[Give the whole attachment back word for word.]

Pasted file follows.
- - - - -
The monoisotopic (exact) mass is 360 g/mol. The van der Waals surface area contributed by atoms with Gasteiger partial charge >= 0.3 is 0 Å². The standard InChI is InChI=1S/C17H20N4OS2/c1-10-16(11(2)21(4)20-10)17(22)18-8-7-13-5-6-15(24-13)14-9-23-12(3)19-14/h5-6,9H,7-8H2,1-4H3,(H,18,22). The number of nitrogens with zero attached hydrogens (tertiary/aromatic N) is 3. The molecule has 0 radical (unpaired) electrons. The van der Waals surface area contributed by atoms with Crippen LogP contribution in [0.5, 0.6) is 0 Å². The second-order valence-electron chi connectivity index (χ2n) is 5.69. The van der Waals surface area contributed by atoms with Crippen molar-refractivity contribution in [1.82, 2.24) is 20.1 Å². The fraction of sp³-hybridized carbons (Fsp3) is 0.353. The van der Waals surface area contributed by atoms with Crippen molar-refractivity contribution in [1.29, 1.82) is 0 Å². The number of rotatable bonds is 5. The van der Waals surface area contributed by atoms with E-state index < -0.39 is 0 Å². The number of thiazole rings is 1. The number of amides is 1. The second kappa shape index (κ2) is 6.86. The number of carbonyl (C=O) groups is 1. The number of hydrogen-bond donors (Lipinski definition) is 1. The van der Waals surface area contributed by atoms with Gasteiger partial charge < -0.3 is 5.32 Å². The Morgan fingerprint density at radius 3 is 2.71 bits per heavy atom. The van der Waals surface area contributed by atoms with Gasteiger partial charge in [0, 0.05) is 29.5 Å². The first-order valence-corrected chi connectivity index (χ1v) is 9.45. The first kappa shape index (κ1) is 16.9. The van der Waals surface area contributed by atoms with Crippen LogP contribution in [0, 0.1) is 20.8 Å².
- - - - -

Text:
The monoisotopic (exact) mass is 360 g/mol. The van der Waals surface area contributed by atoms with Gasteiger partial charge >= 0.3 is 0 Å². The standard InChI is InChI=1S/C17H20N4OS2/c1-10-16(11(2)21(4)20-10)17(22)18-8-7-13-5-6-15(24-13)14-9-23-12(3)19-14/h5-6,9H,7-8H2,1-4H3,(H,18,22). The number of nitrogens with zero attached hydrogens (tertiary/aromatic N) is 3. The molecule has 0 radical (unpaired) electrons. The van der Waals surface area contributed by atoms with Crippen LogP contribution in [0.5, 0.6) is 0 Å². The second-order valence-electron chi connectivity index (χ2n) is 5.69. The van der Waals surface area contributed by atoms with Crippen molar-refractivity contribution in [1.82, 2.24) is 20.1 Å². The fraction of sp³-hybridized carbons (Fsp3) is 0.353. The van der Waals surface area contributed by atoms with Crippen molar-refractivity contribution in [1.29, 1.82) is 0 Å². The number of rotatable bonds is 5. The van der Waals surface area contributed by atoms with E-state index < -0.39 is 0 Å². The number of thiazole rings is 1. The number of amides is 1. The second kappa shape index (κ2) is 6.86. The number of carbonyl (C=O) groups is 1. The number of hydrogen-bond donors (Lipinski definition) is 1. The van der Waals surface area contributed by atoms with Gasteiger partial charge < -0.3 is 5.32 Å². The Morgan fingerprint density at radius 3 is 2.71 bits per heavy atom. The van der Waals surface area contributed by atoms with Gasteiger partial charge in [0, 0.05) is 29.5 Å². The first-order valence-corrected chi connectivity index (χ1v) is 9.45. The first kappa shape index (κ1) is 16.9. The van der Waals surface area contributed by atoms with Crippen LogP contribution in [0, 0.1) is 20.8 Å².